News2017-12-18T21:16:38+00:00

Legal News & Updates

Sessions v. Dimaya (April 17, 2018)

Relying on Johnson, the court, in an opinion by Justice Elena Kagan, joined by Justices Ruth Bader Ginsburg, Stephen Breyer, Sonia Sotomayor and, in large part, Neil Gorsuch, affirmed the 9th Circuit’s ruling that Section 16(b) is unconstitutionally vague. The court began by noting that to determine whether a person’s conduct falls within the ambit of Section 16(b), “courts use a distinctive form of what we have called the categorical approach.” Rather than assessing whether the particular facts of someone’s conduct pose the substantial risk required under the statute, courts consider the overall nature of the offense, and ask “whether ‘the ordinary case’ of an offense poses the requisite risk.” The court went on to conclude that defining the “ordinary case” under the “crime of violence” provision poses the same vagueness and due process problems, including unpredictability and arbitrariness, as those identified in Johnson. As the court summed it up, “Johnson tells us how to resolve this case.  … [N]one of the minor linguistic disparities in the statutes makes any real difference.” In a section of the opinion not joined by Gorsuch, a plurality of the court rejected the government’s argument that “a less searching form of the void-for-vagueness doctrine applies here than [...]

April 30th, 2018|

United States v. Whitman, No. 15-14846 (Apr. 24, 2018)

In United States v. Whitman, No. 15-14846 (Apr. 24, 2018) (William Pryor, Julie Carnes, Antoon), the Court upheld convictions and sentences for bribery, wire fraud, theft, and obstruction stemming the fraudulent procurement of government contracts. One defendant challenged his bribery conviction on the ground that the court erred by failing to instruct the jury that giving illegal gratuities was a lesser-included offense of bribery. The Court rejected that argument because the defendant advanced an exculpatory defense predicated on extortion that, if believed, would have required the jury to acquit him of both bribery and giving illegal gratuities. The evidence thus would not have permitted the jury to acquit him of bribery but convict of him giving illegal gratuities. As a result, the Court found it unnecessary to decide whether the latter was a lesser included offense of the former. Another defendant challenged his sentence on the ground that he was not responsible for the entire loss amount attributable to the criminal scheme. The Court rejected his argument that the actions of other government employees were taken independently and not the product of any criminal agreement. The record permitted the district court to infer that he agreed to participate in a [...]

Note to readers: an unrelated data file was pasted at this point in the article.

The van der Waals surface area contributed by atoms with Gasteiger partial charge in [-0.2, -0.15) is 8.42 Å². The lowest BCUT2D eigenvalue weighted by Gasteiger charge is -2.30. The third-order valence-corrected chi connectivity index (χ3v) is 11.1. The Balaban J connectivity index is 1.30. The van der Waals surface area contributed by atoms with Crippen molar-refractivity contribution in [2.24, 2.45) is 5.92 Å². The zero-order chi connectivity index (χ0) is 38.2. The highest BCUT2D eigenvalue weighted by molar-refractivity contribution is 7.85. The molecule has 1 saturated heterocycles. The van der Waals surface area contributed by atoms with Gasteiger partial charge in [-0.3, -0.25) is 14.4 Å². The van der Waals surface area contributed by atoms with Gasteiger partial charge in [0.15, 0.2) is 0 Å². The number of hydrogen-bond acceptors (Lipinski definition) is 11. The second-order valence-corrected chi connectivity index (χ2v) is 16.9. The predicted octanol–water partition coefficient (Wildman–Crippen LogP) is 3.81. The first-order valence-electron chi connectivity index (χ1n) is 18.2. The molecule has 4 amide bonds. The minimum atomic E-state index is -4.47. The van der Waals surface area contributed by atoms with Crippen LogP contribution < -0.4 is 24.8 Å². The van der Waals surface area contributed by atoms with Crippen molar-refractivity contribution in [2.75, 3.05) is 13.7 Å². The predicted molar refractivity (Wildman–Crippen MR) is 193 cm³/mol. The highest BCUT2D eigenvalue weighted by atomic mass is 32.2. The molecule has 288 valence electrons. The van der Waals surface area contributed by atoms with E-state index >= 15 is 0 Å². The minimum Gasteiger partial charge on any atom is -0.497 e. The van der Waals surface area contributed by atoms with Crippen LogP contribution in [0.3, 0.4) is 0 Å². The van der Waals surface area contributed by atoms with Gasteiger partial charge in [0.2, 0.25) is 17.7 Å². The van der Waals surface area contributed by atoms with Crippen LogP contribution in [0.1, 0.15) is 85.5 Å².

April 30th, 2018|

United States v. Maxi, No. 15-13182

In United States v. Maxi, No. 15-13182 (Apr. 5, 2018) (Martin, Jordan, Walker), the Court affirmed the defendants' drug-trafficking convictions. As to one defendant, the Court affirmed the denial of his motion to suppress the search of a duplex.  The Court first concluded that the defendant had standing to challenge the search because, despite contradictory information and testimony, he paid rent, had a key, had been living there intermittently for three to six months, and kept some important papers there.  Because he was effectively a subtenant, not merely an overnight guest, he had a reasonable expectation of privacy.  The Court then accepted the defendant's argument that the police impermissibly entered the curtilage of the home, because they did so with the tactical purpose of securing the duplex and detaining anyone inside, which exceeded the implied license granted to the public and that of a knock and talk.  However, the Court concluded that the officer's unconstitutional violation pertained only to the manner of their approach, not the actual entry into the curtilage, and it did not result in the production of evidence that would not have otherwise been discovered had an officer conduct a permissible knock and talk. The [...]

April 5th, 2018|

United States v. Carroll, No. 16-16652

In United States v. Carroll, No. 16-16652 (Apr. 5, 2018) (Wilson, Dubina, Goldberg), the Court affirmed in part and reversed in part the defendant's child pornography convictions. First, the Court concluded that a warrant affidavit supported the conclusion that there was probable cause to believe that child pornography would be found in the defendant's home.  The affiant explained how peer to peer file sharing worked and how the officers used the program to identify the defendant's IP address.  The Court rejected the defendant's argument that the issuing magistrate was required to personally review the pornographic material.  The Court also rejected the defendant's argument that the warrant failed to satisfy the particularity requirement, because it detailed the types of electronic items to be seized in the home. Second, the Court found the evidence sufficient to uphold the defendant's possession conviction, because there was evidence that he knowingly possessed the images: although the files were discovered in an unallocated space on his computer and were deleted, there was evidence that he regularly and manually downloaded files to his computer over an 11-month period.  However, the Court concluded concluded that the evidence was insufficient to sustain the defendant's distribution conviction, because [...]

April 5th, 2018|
Go to Top